Therapeutic Hypothermia

1. When should I consider therapeutic hypothermia after cardiac arrest ?
Setting: You are the NERD (my version of   Neurology ER Doctor) and is called to consult on a patient in the ED for unresponsiveness. You found out that the patient had a cardiac arrest 3 hours ago and just had a stent placed, getting heparin
drip and dobutamine with BP 100 HR 60 and GCS 6 (E-1 V-2 M-3).

A. Witnessed cardiac arrest due to ventricular fibrillation or ventricular tachycardia with return of spontaneous circulation within
30 minutes.
Teaching points: During your data searching, try to determine the following
– Is cardiac arrest witnessed or not? (relative, ER or EMS record)
– Time of onset of cardiac arrest? (relative, ER or EMS record)
– Initial rhythm? (ER or EMS record, first EKG strip from AED machine) VFib, Asystole, PEA, etc
– Time from onset to return of spontaneous circulation (ROSC – time to first palpable BP – data from EMSresuscitation or ER record)
B. Persistent coma post cardiac arrest with no purposeful movement and no eye opening to painful stimulation.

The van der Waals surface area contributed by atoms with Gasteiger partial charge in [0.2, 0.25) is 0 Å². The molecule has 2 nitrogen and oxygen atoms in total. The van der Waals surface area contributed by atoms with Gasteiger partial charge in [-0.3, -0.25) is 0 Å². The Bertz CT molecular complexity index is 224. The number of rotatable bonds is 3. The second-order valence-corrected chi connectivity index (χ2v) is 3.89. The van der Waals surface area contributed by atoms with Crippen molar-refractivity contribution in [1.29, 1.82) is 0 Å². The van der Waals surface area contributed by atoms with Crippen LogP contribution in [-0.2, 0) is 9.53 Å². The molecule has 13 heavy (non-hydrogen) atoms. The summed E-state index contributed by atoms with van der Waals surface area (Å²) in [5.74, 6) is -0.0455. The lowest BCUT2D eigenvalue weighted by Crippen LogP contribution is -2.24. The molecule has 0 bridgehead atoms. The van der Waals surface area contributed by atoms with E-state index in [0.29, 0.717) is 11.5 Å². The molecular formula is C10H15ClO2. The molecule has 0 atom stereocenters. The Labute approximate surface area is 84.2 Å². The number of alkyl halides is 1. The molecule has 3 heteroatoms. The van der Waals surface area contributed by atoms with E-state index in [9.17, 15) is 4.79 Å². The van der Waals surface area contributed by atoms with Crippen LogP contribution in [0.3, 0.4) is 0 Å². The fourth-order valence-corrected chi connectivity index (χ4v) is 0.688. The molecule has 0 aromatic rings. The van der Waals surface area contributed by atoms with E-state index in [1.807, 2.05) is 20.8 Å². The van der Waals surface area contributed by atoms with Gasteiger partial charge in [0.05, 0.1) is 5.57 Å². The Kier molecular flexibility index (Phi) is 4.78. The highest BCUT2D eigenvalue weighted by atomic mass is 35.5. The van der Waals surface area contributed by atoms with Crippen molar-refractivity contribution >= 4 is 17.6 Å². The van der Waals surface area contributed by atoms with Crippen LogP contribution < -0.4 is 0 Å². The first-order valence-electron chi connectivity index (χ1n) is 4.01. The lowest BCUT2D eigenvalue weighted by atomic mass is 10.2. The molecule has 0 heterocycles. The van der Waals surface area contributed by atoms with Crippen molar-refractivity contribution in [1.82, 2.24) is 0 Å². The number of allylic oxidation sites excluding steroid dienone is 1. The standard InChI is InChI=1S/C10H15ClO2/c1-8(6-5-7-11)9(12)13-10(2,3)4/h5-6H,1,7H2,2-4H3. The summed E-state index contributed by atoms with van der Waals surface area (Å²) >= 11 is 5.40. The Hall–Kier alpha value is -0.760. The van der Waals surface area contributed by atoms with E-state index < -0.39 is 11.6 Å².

Teaching points: Current definition of COMA is GCS < 9, further defined by above limitation (GCS motor score not higher than 4, GCS eye score of 1)
– Any purposeful movement (picking on the shirt, scratching, grabbing the ET tube, pulling stuff) means patient is NOT in coma
– Try to rule out other causes of COMA (sedation very common cause of coma-like state, Stroke or ICH, Hydrocephalus, Convulsion, intoxication – alcohol or drugs)
NOTE: You are not expected to rule out ALL potential causes of COMA, so exercise discretion in doing special procedures beyond non-contrast CT and routine toxicologic screen (alcohol and drugs)
C. Patients with unclear onset of cardiac arrest or those “found down” of unknown duration may be considered but the benefit is unclear.
d. Patients with PEA or asystole as initial rhythm during resuscitation may be considered but the benefit is unclear.
NOTE: Unwitnessed (time of onset unclear), non-VFib arrest or CPR > 30 minutes are poor prognostic sign but NOT absolute contraindication to hypothermia.

SUMMARY:
1. Consider Hypothermia for all consults on hypoxic encephalopathy secondary to cardiac arrest within 8 hours from arrest. You can save one patient out of every 6 patients you treat. This is better than any of our neurologic therapies.

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